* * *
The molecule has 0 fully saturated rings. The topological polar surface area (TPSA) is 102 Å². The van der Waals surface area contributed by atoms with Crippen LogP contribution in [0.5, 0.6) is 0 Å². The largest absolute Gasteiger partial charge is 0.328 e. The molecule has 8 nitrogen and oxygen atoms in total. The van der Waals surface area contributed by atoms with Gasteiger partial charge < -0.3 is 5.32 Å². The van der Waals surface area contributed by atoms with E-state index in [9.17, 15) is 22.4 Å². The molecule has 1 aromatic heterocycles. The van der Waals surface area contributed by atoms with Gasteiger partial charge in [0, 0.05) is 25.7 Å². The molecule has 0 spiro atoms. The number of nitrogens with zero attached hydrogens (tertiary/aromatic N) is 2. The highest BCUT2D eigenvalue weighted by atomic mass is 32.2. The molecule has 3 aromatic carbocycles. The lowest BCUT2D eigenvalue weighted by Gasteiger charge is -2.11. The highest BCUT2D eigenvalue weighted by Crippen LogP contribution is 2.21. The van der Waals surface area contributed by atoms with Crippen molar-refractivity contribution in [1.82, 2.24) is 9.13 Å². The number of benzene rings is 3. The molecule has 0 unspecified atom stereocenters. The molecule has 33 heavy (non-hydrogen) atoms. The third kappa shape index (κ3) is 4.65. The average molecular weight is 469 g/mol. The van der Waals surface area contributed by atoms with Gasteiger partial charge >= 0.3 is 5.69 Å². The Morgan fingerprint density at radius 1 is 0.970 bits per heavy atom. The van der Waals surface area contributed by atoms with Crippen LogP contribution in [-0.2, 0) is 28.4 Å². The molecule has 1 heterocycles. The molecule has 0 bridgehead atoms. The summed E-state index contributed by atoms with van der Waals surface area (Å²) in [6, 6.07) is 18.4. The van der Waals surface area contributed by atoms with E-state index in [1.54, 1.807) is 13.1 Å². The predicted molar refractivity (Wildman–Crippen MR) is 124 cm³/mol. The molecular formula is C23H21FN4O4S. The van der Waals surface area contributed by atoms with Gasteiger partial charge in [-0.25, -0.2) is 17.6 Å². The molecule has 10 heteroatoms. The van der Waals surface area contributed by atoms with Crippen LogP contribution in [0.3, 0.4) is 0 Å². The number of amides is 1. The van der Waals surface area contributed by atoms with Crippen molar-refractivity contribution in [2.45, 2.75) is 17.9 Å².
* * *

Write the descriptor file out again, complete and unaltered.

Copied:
The molecule has 0 fully saturated rings. The topological polar surface area (TPSA) is 102 Å². The van der Waals surface area contributed by atoms with Crippen LogP contribution in [0.5, 0.6) is 0 Å². The largest absolute Gasteiger partial charge is 0.328 e. The molecule has 8 nitrogen and oxygen atoms in total. The van der Waals surface area contributed by atoms with Gasteiger partial charge < -0.3 is 5.32 Å². The van der Waals surface area contributed by atoms with E-state index in [9.17, 15) is 22.4 Å². The molecule has 1 aromatic heterocycles. The van der Waals surface area contributed by atoms with Gasteiger partial charge in [0, 0.05) is 25.7 Å². The molecule has 0 spiro atoms. The number of nitrogens with zero attached hydrogens (tertiary/aromatic N) is 2. The highest BCUT2D eigenvalue weighted by atomic mass is 32.2. The molecule has 3 aromatic carbocycles. The lowest BCUT2D eigenvalue weighted by Gasteiger charge is -2.11. The highest BCUT2D eigenvalue weighted by Crippen LogP contribution is 2.21. The van der Waals surface area contributed by atoms with Crippen molar-refractivity contribution in [1.82, 2.24) is 9.13 Å². The number of benzene rings is 3. The molecule has 0 unspecified atom stereocenters. The molecule has 33 heavy (non-hydrogen) atoms. The third kappa shape index (κ3) is 4.65. The average molecular weight is 469 g/mol. The van der Waals surface area contributed by atoms with Gasteiger partial charge >= 0.3 is 5.69 Å². The Morgan fingerprint density at radius 1 is 0.970 bits per heavy atom. The van der Waals surface area contributed by atoms with Crippen LogP contribution in [-0.2, 0) is 28.4 Å². The molecule has 1 heterocycles. The molecule has 0 bridgehead atoms. The summed E-state index contributed by atoms with van der Waals surface area (Å²) in [6, 6.07) is 18.4. The van der Waals surface area contributed by atoms with E-state index in [1.54, 1.807) is 13.1 Å². The predicted molar refractivity (Wildman–Crippen MR) is 124 cm³/mol. The molecular formula is C23H21FN4O4S. The van der Waals surface area contributed by atoms with Gasteiger partial charge in [-0.25, -0.2) is 17.6 Å². The molecule has 10 heteroatoms. The van der Waals surface area contributed by atoms with Crippen LogP contribution in [0.3, 0.4) is 0 Å². The number of amides is 1. The van der Waals surface area contributed by atoms with Crippen molar-refractivity contribution in [2.45, 2.75) is 17.9 Å².